“I even had a cooking MOS and a 35 G2 which was working on medical and x-ray equipment,” said Roy.
“I came home after the military and tried to get a job at the VA but they told me they couldn’t hire me because I didn’t have the experience. I am serious, I don’t understand it,” laughed Roy.
“We were a dental until set up like a MASH Hospital. At North Fort Hood out in the field we would set up the tents and all the medical equipment. They would medivac people from the main post down to where we were. I was a dental assistant so I did all the required dental work. I was in charge of the unit so I didn’t do a lot, but I could if I were asked. My job was to run the MASH Hospital. I even had a top-secret clearance, which not even my Colonel had. We were only at Fort Hood for a few weeks but we did this same setup all over the United States. I was under a 94 General Hospital and I did this the entire time I was in the Army Reserve. AO7th Medical Brigade was above us and we worked under their command. We had medical and dental just like you would have seen on the TV show MASH. We served the major hospitals in the area where the Vietnam wounded were sent. The larger hospitals would Medivac the wounded to where we were set up in the field if they were overloaded with patients. Since I was 35G I not only supervised the MASH unit but if a piece of equipment went down in the unit I worked on it. I spent 23 weeks at Aurora, Colorado to learn to work on the medical equipment.”
Fitzsimons Army Medical Center(FAMC) from 1974 — was a U.S. Army facility located on 577 acres in Aurora, Colorado, USA. The facility opened in 1918 and closed in 1999; the grounds are currently being redeveloped for civilian use as the Anschutz Medical Campus and the Fitzsimons Innovation Community.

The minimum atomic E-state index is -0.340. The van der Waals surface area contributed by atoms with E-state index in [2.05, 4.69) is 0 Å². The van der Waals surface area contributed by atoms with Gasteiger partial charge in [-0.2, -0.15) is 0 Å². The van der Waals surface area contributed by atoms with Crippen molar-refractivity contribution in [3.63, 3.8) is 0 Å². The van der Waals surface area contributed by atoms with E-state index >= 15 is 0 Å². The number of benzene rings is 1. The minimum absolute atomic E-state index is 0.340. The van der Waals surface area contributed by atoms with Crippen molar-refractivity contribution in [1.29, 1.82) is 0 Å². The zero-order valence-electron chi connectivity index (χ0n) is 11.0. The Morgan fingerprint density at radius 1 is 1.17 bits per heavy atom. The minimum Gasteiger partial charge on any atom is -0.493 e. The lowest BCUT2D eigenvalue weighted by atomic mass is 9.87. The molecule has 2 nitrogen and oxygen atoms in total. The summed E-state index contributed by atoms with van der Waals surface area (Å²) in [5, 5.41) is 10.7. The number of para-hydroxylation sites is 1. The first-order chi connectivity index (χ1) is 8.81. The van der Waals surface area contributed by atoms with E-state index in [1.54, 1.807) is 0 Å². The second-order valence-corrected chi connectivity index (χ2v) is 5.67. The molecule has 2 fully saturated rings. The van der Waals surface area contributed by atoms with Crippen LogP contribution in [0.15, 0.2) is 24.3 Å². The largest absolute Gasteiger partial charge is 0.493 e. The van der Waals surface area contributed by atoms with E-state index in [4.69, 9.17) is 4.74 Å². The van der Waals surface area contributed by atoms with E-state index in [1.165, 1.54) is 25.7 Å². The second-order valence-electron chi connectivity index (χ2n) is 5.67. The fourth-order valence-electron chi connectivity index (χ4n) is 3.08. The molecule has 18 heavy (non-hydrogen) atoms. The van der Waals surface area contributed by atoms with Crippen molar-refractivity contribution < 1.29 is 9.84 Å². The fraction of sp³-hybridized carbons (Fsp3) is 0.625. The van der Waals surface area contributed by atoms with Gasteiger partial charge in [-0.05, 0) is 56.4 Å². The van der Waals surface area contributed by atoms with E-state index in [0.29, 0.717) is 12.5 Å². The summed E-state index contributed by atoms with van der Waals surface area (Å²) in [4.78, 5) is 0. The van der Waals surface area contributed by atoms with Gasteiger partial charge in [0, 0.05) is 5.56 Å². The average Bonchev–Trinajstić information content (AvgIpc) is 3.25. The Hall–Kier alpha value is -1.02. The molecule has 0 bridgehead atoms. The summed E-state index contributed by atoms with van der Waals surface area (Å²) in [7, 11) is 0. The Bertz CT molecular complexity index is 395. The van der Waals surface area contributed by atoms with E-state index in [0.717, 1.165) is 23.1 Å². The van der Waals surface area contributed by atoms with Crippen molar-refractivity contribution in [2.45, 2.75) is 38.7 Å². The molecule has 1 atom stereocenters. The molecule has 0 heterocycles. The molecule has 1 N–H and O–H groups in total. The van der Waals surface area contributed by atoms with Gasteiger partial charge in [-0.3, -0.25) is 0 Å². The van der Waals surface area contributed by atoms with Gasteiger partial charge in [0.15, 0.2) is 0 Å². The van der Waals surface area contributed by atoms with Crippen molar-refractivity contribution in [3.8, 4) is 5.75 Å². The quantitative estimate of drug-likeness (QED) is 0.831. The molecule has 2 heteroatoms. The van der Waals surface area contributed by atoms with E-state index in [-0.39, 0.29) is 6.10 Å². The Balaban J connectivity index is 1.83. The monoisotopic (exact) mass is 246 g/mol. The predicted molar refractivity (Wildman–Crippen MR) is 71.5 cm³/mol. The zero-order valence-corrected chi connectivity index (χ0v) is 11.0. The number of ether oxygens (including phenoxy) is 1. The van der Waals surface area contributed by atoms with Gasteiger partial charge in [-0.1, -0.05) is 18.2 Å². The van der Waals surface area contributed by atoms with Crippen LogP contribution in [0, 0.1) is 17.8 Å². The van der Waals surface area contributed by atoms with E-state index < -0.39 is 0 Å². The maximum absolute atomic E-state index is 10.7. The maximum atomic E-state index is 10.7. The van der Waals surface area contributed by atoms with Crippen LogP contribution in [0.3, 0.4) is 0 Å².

The facility was founded by the United States Army during World War I arising from the need to treat the large number of casualties from chemical weapons in Europe. Denver’s reputation as a prime location for the treatment of tuberculosis led local citizens to lobby the Army on behalf of Denver as the site for the new hospital. Army Hospital 21, as it was first called, was formally dedicated in the autumn of 1918 in Aurora, which at the time had a population of less than 1,000. In July 1920, the facility was formally renamed the Fitzsimons Army Hospital after Lt. William T. Fitzsimons, the first American medical officer killed in World War I. A new main building, known as Building 500, was built in 1941. At the time, it was the largest structure in Colorado.
The facility was used heavily during World War II to treat returning casualties and became one of the Army’s premier medical training centers.
“I guess when I told them I was in the monument business and I worked with my hands all the time, they just decided I could work on medical equipment. I did very well in all the technical schools I attended. I went to San Antonio for Dental Assistant School. I really liked what I was doing and is why I kept re-enlisting each time. I was doing what I wanted to do,” said Roy.
“With my 63 BRAVO MOS I could work on all the motor pool vehicles,” recalled Roy remembering all his numerous designations in the Army.
“If they had a generator break down I would fix it. I was a mechanic when I was a kid, and it helped a lot when I got in the Army. If a motor pool vehicle broke down and we didn’t have a part in stock I would go out to a scavenger auto parts place and I would pull a starter or an alternator, bring it back and fix it.”
CARS AND DRAG RACING GROWING UP